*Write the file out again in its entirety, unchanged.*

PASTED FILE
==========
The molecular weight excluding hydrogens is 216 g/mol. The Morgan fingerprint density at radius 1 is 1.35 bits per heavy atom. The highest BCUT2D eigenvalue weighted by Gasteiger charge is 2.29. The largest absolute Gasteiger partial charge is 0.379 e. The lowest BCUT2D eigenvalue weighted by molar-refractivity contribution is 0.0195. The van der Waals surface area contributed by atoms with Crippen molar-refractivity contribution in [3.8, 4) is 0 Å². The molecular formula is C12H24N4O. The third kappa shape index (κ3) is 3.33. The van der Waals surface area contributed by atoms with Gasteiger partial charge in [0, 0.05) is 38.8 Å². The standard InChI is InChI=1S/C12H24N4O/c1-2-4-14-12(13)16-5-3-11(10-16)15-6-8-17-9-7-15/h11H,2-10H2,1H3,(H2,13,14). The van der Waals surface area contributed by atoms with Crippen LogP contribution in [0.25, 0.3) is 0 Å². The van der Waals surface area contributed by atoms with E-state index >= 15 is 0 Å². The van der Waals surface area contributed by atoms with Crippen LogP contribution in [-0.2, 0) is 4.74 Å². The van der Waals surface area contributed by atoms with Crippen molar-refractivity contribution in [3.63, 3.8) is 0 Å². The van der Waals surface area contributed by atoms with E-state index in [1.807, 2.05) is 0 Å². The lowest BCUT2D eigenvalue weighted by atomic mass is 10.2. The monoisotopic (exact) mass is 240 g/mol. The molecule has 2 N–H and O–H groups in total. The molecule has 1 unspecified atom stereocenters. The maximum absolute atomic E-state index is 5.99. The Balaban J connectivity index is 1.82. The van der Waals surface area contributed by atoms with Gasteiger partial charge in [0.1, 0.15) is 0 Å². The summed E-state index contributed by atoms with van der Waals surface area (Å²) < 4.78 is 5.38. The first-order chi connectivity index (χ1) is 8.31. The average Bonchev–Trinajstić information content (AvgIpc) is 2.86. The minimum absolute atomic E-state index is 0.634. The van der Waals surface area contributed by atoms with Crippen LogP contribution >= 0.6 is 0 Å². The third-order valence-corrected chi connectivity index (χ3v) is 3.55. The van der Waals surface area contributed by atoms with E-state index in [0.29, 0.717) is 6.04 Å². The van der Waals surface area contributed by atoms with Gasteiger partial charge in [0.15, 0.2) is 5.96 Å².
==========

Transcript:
The molecular weight excluding hydrogens is 216 g/mol. The Morgan fingerprint density at radius 1 is 1.35 bits per heavy atom. The highest BCUT2D eigenvalue weighted by Gasteiger charge is 2.29. The largest absolute Gasteiger partial charge is 0.379 e. The lowest BCUT2D eigenvalue weighted by molar-refractivity contribution is 0.0195. The van der Waals surface area contributed by atoms with Crippen molar-refractivity contribution in [3.8, 4) is 0 Å². The molecular formula is C12H24N4O. The third kappa shape index (κ3) is 3.33. The van der Waals surface area contributed by atoms with Gasteiger partial charge in [0, 0.05) is 38.8 Å². The standard InChI is InChI=1S/C12H24N4O/c1-2-4-14-12(13)16-5-3-11(10-16)15-6-8-17-9-7-15/h11H,2-10H2,1H3,(H2,13,14). The van der Waals surface area contributed by atoms with Crippen LogP contribution in [0.25, 0.3) is 0 Å². The van der Waals surface area contributed by atoms with E-state index >= 15 is 0 Å². The van der Waals surface area contributed by atoms with Crippen LogP contribution in [-0.2, 0) is 4.74 Å². The van der Waals surface area contributed by atoms with Crippen molar-refractivity contribution in [3.63, 3.8) is 0 Å². The van der Waals surface area contributed by atoms with E-state index in [1.807, 2.05) is 0 Å². The lowest BCUT2D eigenvalue weighted by atomic mass is 10.2. The monoisotopic (exact) mass is 240 g/mol. The molecule has 2 N–H and O–H groups in total. The molecule has 1 unspecified atom stereocenters. The maximum absolute atomic E-state index is 5.99. The Balaban J connectivity index is 1.82. The van der Waals surface area contributed by atoms with Gasteiger partial charge in [0.1, 0.15) is 0 Å². The summed E-state index contributed by atoms with van der Waals surface area (Å²) < 4.78 is 5.38. The first-order chi connectivity index (χ1) is 8.31. The average Bonchev–Trinajstić information content (AvgIpc) is 2.86. The minimum absolute atomic E-state index is 0.634. The van der Waals surface area contributed by atoms with Crippen LogP contribution >= 0.6 is 0 Å². The third-order valence-corrected chi connectivity index (χ3v) is 3.55. The van der Waals surface area contributed by atoms with E-state index in [0.29, 0.717) is 6.04 Å². The van der Waals surface area contributed by atoms with Gasteiger partial charge in [0.15, 0.2) is 5.96 Å².